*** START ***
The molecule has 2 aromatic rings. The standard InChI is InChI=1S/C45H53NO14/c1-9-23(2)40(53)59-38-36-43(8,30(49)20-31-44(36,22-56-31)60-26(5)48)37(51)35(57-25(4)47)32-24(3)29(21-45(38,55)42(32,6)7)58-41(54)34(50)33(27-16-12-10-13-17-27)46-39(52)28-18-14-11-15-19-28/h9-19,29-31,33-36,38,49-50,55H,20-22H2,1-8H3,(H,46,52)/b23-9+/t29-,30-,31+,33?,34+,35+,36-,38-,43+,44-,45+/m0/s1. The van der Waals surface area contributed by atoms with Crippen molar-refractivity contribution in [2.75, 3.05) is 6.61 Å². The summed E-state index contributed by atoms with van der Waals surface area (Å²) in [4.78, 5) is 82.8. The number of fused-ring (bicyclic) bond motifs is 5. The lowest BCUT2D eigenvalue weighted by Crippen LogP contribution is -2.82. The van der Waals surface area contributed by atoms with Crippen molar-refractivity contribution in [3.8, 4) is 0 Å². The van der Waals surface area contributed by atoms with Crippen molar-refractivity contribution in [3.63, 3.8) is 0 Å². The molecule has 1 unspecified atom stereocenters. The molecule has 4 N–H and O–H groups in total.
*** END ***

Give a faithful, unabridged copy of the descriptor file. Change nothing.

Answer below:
The molecule has 2 aromatic rings. The standard InChI is InChI=1S/C45H53NO14/c1-9-23(2)40(53)59-38-36-43(8,30(49)20-31-44(36,22-56-31)60-26(5)48)37(51)35(57-25(4)47)32-24(3)29(21-45(38,55)42(32,6)7)58-41(54)34(50)33(27-16-12-10-13-17-27)46-39(52)28-18-14-11-15-19-28/h9-19,29-31,33-36,38,49-50,55H,20-22H2,1-8H3,(H,46,52)/b23-9+/t29-,30-,31+,33?,34+,35+,36-,38-,43+,44-,45+/m0/s1. The van der Waals surface area contributed by atoms with Crippen molar-refractivity contribution in [2.75, 3.05) is 6.61 Å². The summed E-state index contributed by atoms with van der Waals surface area (Å²) in [4.78, 5) is 82.8. The number of fused-ring (bicyclic) bond motifs is 5. The lowest BCUT2D eigenvalue weighted by Crippen LogP contribution is -2.82. The van der Waals surface area contributed by atoms with Crippen molar-refractivity contribution in [3.8, 4) is 0 Å². The van der Waals surface area contributed by atoms with Crippen molar-refractivity contribution in [3.63, 3.8) is 0 Å². The molecule has 1 unspecified atom stereocenters. The molecule has 4 N–H and O–H groups in total.